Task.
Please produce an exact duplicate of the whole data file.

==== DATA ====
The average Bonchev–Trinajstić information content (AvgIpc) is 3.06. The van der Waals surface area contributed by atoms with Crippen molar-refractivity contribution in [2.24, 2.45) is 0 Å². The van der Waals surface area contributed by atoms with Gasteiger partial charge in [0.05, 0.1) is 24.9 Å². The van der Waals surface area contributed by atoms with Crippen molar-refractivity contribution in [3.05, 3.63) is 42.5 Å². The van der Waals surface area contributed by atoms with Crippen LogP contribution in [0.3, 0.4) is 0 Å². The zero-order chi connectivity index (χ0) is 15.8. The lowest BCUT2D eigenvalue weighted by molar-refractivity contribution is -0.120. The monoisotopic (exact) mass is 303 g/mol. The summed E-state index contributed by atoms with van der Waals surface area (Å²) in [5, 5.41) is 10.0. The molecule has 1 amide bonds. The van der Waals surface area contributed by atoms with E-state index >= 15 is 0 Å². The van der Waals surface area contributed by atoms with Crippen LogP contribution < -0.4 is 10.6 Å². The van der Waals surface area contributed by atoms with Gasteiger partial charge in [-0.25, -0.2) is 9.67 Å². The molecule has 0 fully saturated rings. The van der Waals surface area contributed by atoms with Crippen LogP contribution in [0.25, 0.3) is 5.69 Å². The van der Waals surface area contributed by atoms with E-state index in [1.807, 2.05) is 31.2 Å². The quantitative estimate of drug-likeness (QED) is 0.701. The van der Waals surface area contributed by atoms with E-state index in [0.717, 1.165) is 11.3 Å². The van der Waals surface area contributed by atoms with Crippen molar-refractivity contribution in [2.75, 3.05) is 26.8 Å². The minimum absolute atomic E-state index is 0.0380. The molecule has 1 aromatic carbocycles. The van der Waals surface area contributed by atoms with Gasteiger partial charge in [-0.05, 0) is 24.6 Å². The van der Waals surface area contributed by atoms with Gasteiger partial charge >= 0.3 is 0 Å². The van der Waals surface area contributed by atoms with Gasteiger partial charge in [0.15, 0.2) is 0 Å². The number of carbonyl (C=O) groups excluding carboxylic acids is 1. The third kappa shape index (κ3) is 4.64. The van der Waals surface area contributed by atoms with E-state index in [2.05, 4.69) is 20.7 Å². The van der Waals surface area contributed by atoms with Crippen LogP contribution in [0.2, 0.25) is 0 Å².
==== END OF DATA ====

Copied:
The average Bonchev–Trinajstić information content (AvgIpc) is 3.06. The van der Waals surface area contributed by atoms with Crippen molar-refractivity contribution in [2.24, 2.45) is 0 Å². The van der Waals surface area contributed by atoms with Gasteiger partial charge in [0.05, 0.1) is 24.9 Å². The van der Waals surface area contributed by atoms with Crippen molar-refractivity contribution in [3.05, 3.63) is 42.5 Å². The van der Waals surface area contributed by atoms with Crippen LogP contribution in [0.3, 0.4) is 0 Å². The zero-order chi connectivity index (χ0) is 15.8. The lowest BCUT2D eigenvalue weighted by molar-refractivity contribution is -0.120. The monoisotopic (exact) mass is 303 g/mol. The summed E-state index contributed by atoms with van der Waals surface area (Å²) in [5, 5.41) is 10.0. The molecule has 1 amide bonds. The van der Waals surface area contributed by atoms with E-state index >= 15 is 0 Å². The van der Waals surface area contributed by atoms with Crippen LogP contribution < -0.4 is 10.6 Å². The van der Waals surface area contributed by atoms with Gasteiger partial charge in [-0.25, -0.2) is 9.67 Å². The molecule has 0 fully saturated rings. The van der Waals surface area contributed by atoms with Crippen LogP contribution in [0.25, 0.3) is 5.69 Å². The van der Waals surface area contributed by atoms with E-state index in [1.807, 2.05) is 31.2 Å². The quantitative estimate of drug-likeness (QED) is 0.701. The van der Waals surface area contributed by atoms with E-state index in [0.717, 1.165) is 11.3 Å². The van der Waals surface area contributed by atoms with Crippen molar-refractivity contribution in [2.75, 3.05) is 26.8 Å². The minimum absolute atomic E-state index is 0.0380. The molecule has 1 aromatic carbocycles. The van der Waals surface area contributed by atoms with Gasteiger partial charge in [-0.05, 0) is 24.6 Å². The van der Waals surface area contributed by atoms with Gasteiger partial charge >= 0.3 is 0 Å². The van der Waals surface area contributed by atoms with Gasteiger partial charge in [0.15, 0.2) is 0 Å². The number of carbonyl (C=O) groups excluding carboxylic acids is 1. The third kappa shape index (κ3) is 4.64. The van der Waals surface area contributed by atoms with E-state index in [2.05, 4.69) is 20.7 Å². The van der Waals surface area contributed by atoms with Crippen LogP contribution in [0.2, 0.25) is 0 Å².